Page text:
Saturday, September 29, 2007

Saturday, September 22, 2007


With a week of teaching classes under my belt, I have learned a thing or two. One of the biggest things I learned this week was that, even though I'm tens of thousands of dollars in debt to Citibank, I am still very, very glad I got that master's in teaching. When I decided not to apply for emergency certification programs it was with the knowledge that I am a very, very bad improviser. I am still a very bad improviser. But now, when I don't know what to do, phrases like "sourcing heuristic" and "mentor text" come floating to my brain. I can also pull out some good sound bites from my student teaching cooperating teachers, like "I'm sorry, Kendra, can you repeat what you just said so that Joshua [pointing to inattentive or chatting student] can hear you?" Another thing that comes from student teaching is the assurance that even though things may be frustrating for a while, after some point I will love -- really love -- my students, and everything will just seem so much easier.

A goal for this year is to get better at thinking on my feet, rather than striking a doe-in-headlights pose when something foils my well-laid plans.

Monday, September 17, 2007

Kids and race

This article from The Nation about the "Jena Six," a group of African American students in Louisiana who face trial for retaliating against a student who made a racial slur, comes out at a really interesting time for me. (Disclosure: the writer of this article, Mark Sorkin, is my soon-to-be brother-in-law! He keeps the world up to date on juvenile justice issues on his blog.)

Last year, having only worked with New York City high school kids, I would not have believed teenagers capable of making the racial slurs that prompted the reaction of the Jena Six. After today, I can believe it. I can see something like this happening at my school.

I don't think my white students would ever intentionally make a racial slur against a peer. And I don't think that when they hung nooses from the "white-only tree," the members of the Jena High School rodeo team thought they were being racist. I think they thought they were making a joke.

How did these kids get to the point where they thought this extremely ugly act was an acceptable form of humor? One side of it is what I think of as the South Park Syndrome. Yes, I know how old-fogeyish it sounds, but I think shows like South Park and The Family Guy that make viewers laugh with the shockingly taboo are shaping how many teens in this country think about race -- in a very negative way.

Take a look at this clip from Family Guy, and if you want to be even more depressed, scroll down and take a look at how YouTube viewers responded to it. To me, the leap isn't so far from laughing at Kermit with a shotgun to hanging up nooses on a tree.

The other side of it is the fact that our students know this is supposed to be funny, but they don't really have enough knowledge to understand why it's so shocking. It's on TV, so it's okay to laugh at it. Maybe they have a little twinge of discomfort, like this kid, but they don't understand why this kind of humor is hurtful and harmful.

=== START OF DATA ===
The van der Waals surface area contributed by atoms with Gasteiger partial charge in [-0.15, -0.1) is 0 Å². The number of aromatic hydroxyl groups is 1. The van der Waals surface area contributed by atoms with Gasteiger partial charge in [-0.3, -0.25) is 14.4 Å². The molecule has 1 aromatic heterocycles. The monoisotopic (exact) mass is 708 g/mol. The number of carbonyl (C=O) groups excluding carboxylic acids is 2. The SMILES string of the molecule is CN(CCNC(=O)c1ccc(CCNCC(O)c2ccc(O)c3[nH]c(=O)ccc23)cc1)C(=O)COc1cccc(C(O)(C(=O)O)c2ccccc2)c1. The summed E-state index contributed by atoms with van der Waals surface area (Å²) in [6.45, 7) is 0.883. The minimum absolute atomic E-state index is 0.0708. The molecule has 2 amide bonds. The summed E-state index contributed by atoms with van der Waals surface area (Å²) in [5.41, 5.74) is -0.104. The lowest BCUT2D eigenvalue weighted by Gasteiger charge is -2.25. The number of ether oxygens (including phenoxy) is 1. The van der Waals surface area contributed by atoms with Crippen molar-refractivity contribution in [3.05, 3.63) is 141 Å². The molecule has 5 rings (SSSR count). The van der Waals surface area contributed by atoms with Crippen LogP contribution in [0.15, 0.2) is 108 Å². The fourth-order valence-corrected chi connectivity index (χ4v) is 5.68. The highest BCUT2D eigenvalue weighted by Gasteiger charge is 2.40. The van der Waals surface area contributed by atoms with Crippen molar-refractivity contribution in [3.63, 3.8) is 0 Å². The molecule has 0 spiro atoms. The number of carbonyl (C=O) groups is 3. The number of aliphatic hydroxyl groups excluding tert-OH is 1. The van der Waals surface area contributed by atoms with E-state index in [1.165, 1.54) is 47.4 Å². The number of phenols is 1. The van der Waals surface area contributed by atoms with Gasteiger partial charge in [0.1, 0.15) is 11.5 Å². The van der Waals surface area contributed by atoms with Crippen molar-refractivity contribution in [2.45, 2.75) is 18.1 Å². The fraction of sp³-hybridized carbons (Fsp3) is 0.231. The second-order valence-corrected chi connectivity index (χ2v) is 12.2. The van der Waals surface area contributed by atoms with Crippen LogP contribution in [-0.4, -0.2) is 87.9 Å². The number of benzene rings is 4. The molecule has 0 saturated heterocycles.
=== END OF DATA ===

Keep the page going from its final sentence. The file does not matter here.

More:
So the onus is on social studies teachers, I believe, to not only teach kids the historical context for these things, but also to give students the skills and safe space to really be able to think and speak about race.

Now the question is, HOW do we do that?


First day of classes was today. I learned many things on my first day as a classroom teacher, but probably the biggest (and hardest) lesson was this: teens from the Twin Cities suburbs are very different from teens in New York City.

Saturday, September 15, 2007


Now that we've had new student orientation, whole-school orientation, and a four day whole-school trip to Deep Portage, Monday is the actual "first day" of school as it will be for the rest of the year. This weekend I'm typing up syllabi for my three classes (early American history, reading/writing lab, and global studies) and planning for the first week.

I can't express enough gratitude to the people who set up and contribute to the Teachers Network website. There's a section for new teachers that's full of good, succinct advice. This one has been particularly useful. Thank you, thank you, thank you.

Thursday, September 13, 2007


I hereby call on Chris to post about his first two weeks teaching undergraduates.

Also, it's his birthday today.

Monday, September 03, 2007

First Days

For those of you whose first day of school is tomorrow, have a wonderful day!!

We had three days of new student orientation last week, but tomorrow is the official first day of school for everyone. I celebrated by reading "The First Days of School" by Harry and Rosemary Wong. The book was given to me by a teacher who said she couldn't stand it and didn't want it on her bookshelf. Other teachers have told me it's the most important book on teaching they've ever read.

As I was just looking up the link on Amazon, I checked out reader comments -- they are similarly bipolar. One five-star review was titled "Don't Walk Into The Classroom Without This Book!," while a one-star review started with "If This Book Is Right, I Want To Be Wong."

Sunday, September 02, 2007


The school of bloggers saw many cool things at the Minnesota State Fair yesterday (including some things we could have lived without seeing, particularly in the "Miracle of Birth" building). But one of the coolest was this sign -- not just the big one, but the little one in the lower left corner. We knew Franken was good, but we were pleasantly surprised to see that "Team Franken" is supporting the striking AFSCME workers at the U of Minnesota.